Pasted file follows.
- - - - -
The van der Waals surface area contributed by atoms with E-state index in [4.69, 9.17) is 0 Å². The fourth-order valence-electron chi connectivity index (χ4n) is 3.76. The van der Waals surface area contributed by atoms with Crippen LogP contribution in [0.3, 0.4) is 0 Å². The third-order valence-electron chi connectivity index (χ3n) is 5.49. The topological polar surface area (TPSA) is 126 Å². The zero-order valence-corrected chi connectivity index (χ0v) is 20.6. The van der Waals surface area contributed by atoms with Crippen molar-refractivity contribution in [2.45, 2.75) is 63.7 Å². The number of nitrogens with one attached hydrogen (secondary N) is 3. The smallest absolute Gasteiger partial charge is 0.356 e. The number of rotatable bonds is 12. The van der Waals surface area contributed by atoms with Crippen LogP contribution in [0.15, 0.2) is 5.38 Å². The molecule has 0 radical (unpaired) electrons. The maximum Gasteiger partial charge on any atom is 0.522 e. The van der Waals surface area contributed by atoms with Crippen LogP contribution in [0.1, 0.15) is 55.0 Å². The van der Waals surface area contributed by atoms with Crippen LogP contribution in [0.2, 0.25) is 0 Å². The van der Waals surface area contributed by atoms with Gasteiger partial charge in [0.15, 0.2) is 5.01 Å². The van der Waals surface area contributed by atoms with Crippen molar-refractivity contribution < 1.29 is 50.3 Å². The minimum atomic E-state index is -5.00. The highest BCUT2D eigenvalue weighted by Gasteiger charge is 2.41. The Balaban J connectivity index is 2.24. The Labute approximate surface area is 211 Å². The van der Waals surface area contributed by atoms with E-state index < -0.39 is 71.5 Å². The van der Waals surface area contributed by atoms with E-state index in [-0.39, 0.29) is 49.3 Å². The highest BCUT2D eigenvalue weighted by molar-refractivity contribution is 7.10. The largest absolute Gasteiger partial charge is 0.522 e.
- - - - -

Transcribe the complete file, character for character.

The van der Waals surface area contributed by atoms with E-state index in [4.69, 9.17) is 0 Å². The fourth-order valence-electron chi connectivity index (χ4n) is 3.76. The van der Waals surface area contributed by atoms with Crippen LogP contribution in [0.3, 0.4) is 0 Å². The third-order valence-electron chi connectivity index (χ3n) is 5.49. The topological polar surface area (TPSA) is 126 Å². The zero-order valence-corrected chi connectivity index (χ0v) is 20.6. The van der Waals surface area contributed by atoms with Crippen molar-refractivity contribution in [2.45, 2.75) is 63.7 Å². The number of nitrogens with one attached hydrogen (secondary N) is 3. The smallest absolute Gasteiger partial charge is 0.356 e. The number of rotatable bonds is 12. The van der Waals surface area contributed by atoms with Crippen LogP contribution in [0.15, 0.2) is 5.38 Å². The molecule has 0 radical (unpaired) electrons. The maximum Gasteiger partial charge on any atom is 0.522 e. The van der Waals surface area contributed by atoms with Crippen LogP contribution in [0.1, 0.15) is 55.0 Å². The van der Waals surface area contributed by atoms with Crippen LogP contribution in [0.2, 0.25) is 0 Å². The van der Waals surface area contributed by atoms with Gasteiger partial charge in [0.15, 0.2) is 5.01 Å². The van der Waals surface area contributed by atoms with Crippen molar-refractivity contribution < 1.29 is 50.3 Å². The minimum atomic E-state index is -5.00. The highest BCUT2D eigenvalue weighted by Gasteiger charge is 2.41. The Balaban J connectivity index is 2.24. The Labute approximate surface area is 211 Å². The van der Waals surface area contributed by atoms with E-state index < -0.39 is 71.5 Å². The van der Waals surface area contributed by atoms with E-state index in [-0.39, 0.29) is 49.3 Å². The highest BCUT2D eigenvalue weighted by molar-refractivity contribution is 7.10. The largest absolute Gasteiger partial charge is 0.522 e.